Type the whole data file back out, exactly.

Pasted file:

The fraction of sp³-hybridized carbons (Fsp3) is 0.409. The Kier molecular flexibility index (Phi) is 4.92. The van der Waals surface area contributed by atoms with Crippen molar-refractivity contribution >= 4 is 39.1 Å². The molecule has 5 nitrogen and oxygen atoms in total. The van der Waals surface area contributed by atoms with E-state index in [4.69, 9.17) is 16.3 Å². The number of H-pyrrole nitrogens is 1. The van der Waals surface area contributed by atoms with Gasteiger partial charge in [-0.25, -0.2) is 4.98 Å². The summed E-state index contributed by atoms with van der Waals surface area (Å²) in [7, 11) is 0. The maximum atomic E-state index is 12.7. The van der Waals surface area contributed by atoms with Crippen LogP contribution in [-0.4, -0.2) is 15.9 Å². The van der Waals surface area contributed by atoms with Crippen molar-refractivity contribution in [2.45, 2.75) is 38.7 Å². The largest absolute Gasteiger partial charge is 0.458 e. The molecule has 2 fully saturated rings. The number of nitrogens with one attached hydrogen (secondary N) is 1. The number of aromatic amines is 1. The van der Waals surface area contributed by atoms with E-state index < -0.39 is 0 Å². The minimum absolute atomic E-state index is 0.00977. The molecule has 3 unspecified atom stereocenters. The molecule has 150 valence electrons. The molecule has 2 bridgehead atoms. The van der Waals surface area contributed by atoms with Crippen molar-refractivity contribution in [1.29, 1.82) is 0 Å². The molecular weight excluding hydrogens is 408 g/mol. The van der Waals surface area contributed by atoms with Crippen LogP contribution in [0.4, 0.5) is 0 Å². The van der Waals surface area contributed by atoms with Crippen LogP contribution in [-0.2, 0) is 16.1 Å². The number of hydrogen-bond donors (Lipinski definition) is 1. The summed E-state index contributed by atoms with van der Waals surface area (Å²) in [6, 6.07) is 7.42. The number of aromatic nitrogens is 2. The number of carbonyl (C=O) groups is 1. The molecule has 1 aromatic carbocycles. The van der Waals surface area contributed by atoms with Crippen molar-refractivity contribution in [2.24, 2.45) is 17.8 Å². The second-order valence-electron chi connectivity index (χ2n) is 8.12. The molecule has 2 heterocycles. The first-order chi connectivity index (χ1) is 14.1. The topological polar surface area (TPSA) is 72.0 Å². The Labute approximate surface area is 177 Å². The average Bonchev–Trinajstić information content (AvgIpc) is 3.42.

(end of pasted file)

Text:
The fraction of sp³-hybridized carbons (Fsp3) is 0.409. The Kier molecular flexibility index (Phi) is 4.92. The van der Waals surface area contributed by atoms with Crippen molar-refractivity contribution >= 4 is 39.1 Å². The molecule has 5 nitrogen and oxygen atoms in total. The van der Waals surface area contributed by atoms with E-state index in [4.69, 9.17) is 16.3 Å². The number of H-pyrrole nitrogens is 1. The van der Waals surface area contributed by atoms with Gasteiger partial charge in [-0.25, -0.2) is 4.98 Å². The summed E-state index contributed by atoms with van der Waals surface area (Å²) in [7, 11) is 0. The maximum atomic E-state index is 12.7. The van der Waals surface area contributed by atoms with Crippen LogP contribution in [-0.4, -0.2) is 15.9 Å². The van der Waals surface area contributed by atoms with Crippen molar-refractivity contribution in [2.45, 2.75) is 38.7 Å². The largest absolute Gasteiger partial charge is 0.458 e. The molecule has 2 fully saturated rings. The number of nitrogens with one attached hydrogen (secondary N) is 1. The number of aromatic amines is 1. The van der Waals surface area contributed by atoms with E-state index < -0.39 is 0 Å². The minimum absolute atomic E-state index is 0.00977. The molecule has 3 unspecified atom stereocenters. The molecule has 150 valence electrons. The molecule has 2 bridgehead atoms. The van der Waals surface area contributed by atoms with Crippen molar-refractivity contribution in [1.29, 1.82) is 0 Å². The molecular weight excluding hydrogens is 408 g/mol. The van der Waals surface area contributed by atoms with Crippen LogP contribution in [0.4, 0.5) is 0 Å². The van der Waals surface area contributed by atoms with Crippen LogP contribution in [-0.2, 0) is 16.1 Å². The number of hydrogen-bond donors (Lipinski definition) is 1. The summed E-state index contributed by atoms with van der Waals surface area (Å²) in [6, 6.07) is 7.42. The number of aromatic nitrogens is 2. The number of carbonyl (C=O) groups is 1. The molecule has 1 aromatic carbocycles. The van der Waals surface area contributed by atoms with Crippen molar-refractivity contribution in [2.24, 2.45) is 17.8 Å². The second-order valence-electron chi connectivity index (χ2n) is 8.12. The molecule has 2 heterocycles. The first-order chi connectivity index (χ1) is 14.1. The topological polar surface area (TPSA) is 72.0 Å². The Labute approximate surface area is 177 Å². The average Bonchev–Trinajstić information content (AvgIpc) is 3.42.